“The band wanted to be in a location that had some life in it, a place that had a sense of history. We were treating it like a show, really. We set the whole studio up around the band rather than bringing the band to the studio. It’s a more renegade way of working, but I see it as bowing down to the music as opposed to bowing down to the studio. I think it was a milestone in that way.”

This type of orientation shift is what is called for when we want to influence someone. We leave our comfort zone. We meet them where they live. That is what empathy is. We walk in their shoes. We put ‘the band’ in the center. Not the tools. Intuitive apps are like that. And lots of things – forms that need to be filled out for example – aren’t. If we’re asked to do something more mechanistically so a computer or a Simpsons-esque ‘drone in sector C’ unskilled worker can have an easier time of it, that isn’t an attempt to positively influence you. 

And what about the title of this post?

“I treated the song Pride just like all the other children on the record.”

Each song a child, a living, breathing vulnerable thing that needs tending or care. Not a product. What if we looked at our work, no matter how mechanistic it appears, as our children? That email, that meeting. It may be maddening, and it may bring enough passion into something so dry that you could actually influence someone for the better today.

Bonus: You can check out the video for the song here.

PS: Influence Without Authority team development training is completely revamped. It’s shown proven results that lead to more effective influencing. Who do you want to influence?

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The grass grows all by itself

While sitting here with nothing to do—

Yet spring comes, and grass grows all

by itself.

-Zen Master So Sahn

Feel like you’re spinning your wheels, like your stuck or trapped? The modern world’s solution is usually to try harder, to move faster. Of course, pushing ahead when you’re stuck usually means you’re getting yourself even more stuck. Think of Pooh with his head in the honey jar.

It’s helpful to remember that spring always comes whether you’ve worked for it to happen or not. And the grass grows all by itself.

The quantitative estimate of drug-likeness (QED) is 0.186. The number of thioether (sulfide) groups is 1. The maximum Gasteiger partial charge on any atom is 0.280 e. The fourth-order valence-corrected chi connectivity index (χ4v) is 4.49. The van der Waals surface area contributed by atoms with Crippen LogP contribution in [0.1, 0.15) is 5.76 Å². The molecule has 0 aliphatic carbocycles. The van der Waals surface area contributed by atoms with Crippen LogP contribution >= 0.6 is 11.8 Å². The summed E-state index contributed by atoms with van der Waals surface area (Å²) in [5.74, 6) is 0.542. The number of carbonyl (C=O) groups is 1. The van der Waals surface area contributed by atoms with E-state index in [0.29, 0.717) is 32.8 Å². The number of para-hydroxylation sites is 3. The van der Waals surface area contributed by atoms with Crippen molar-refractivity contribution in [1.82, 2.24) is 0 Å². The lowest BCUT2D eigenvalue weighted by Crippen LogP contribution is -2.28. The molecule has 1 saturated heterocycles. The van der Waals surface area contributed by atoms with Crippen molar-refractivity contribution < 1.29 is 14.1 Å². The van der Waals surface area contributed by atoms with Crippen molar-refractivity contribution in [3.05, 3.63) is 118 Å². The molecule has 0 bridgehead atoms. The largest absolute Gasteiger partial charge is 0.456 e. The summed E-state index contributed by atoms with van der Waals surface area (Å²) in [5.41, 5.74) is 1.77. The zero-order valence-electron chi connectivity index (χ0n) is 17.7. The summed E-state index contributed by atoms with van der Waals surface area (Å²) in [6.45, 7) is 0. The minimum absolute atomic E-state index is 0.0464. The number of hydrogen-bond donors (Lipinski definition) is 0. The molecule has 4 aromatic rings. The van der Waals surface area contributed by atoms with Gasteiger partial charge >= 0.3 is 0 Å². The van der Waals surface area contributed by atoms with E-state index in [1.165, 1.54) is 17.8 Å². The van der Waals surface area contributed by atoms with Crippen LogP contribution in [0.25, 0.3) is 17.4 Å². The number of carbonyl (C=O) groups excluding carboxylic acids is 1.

If you’re stuck, do less. 

Then keep doing less until, like So Sahn, you’re doing the most difficult work of all – sitting here with nothing to do.

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Bernard Malamud six steps to persisting and the real mystery to crack

Interviewer: What about work habits? Some writers, especially at the beginning, have problems settling how to do it.

Malamud: There’s no one way—there’s so much drivel about this subject. You’re who you are, not Fitzgerald or Thomas Wolfe. You write by sitting down and writing. There’s no particular time or place—you suit yourself, your nature. How one works, assuming he’s disciplined, doesn’t matter. If he or she is not disciplined, no sympathetic magic will help. The trick is to make time—not steal it—and produce the fiction. If the stories come, you get them written, you’re on the right track. Eventually everyone learns his or her own best way. The real mystery to crack is you.

To sum up Malamud’s advice for persisting:

  1. There’s no one way to persist.
  2. You do what you want done…by sitting down and doing it.
  3. You know you best – pick when and where works for you.
  4. Discipline is key.
  5. Block off time. Don’t just try to stuff it in.
  6. You are the real mystery to crack. You.

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Bernard Malamud on what first drafts are for

“First drafts are for learning what your novel or story is about. Revision is working with that knowledge to enlarge and enhance an idea, to re-form it. D.H. Lawrence, for instance, did seven or eight drafts ofThe Rainbow. The first draft of a book is the most uncertain—where you need guts, the ability to accept the imperfect until it is better. Revision is one of the true pleasures of writing. ‘The men and things of today are wont to lie fairer and truer in tomorrow’s memory,’ Thoreau said.” – Bernard Malamud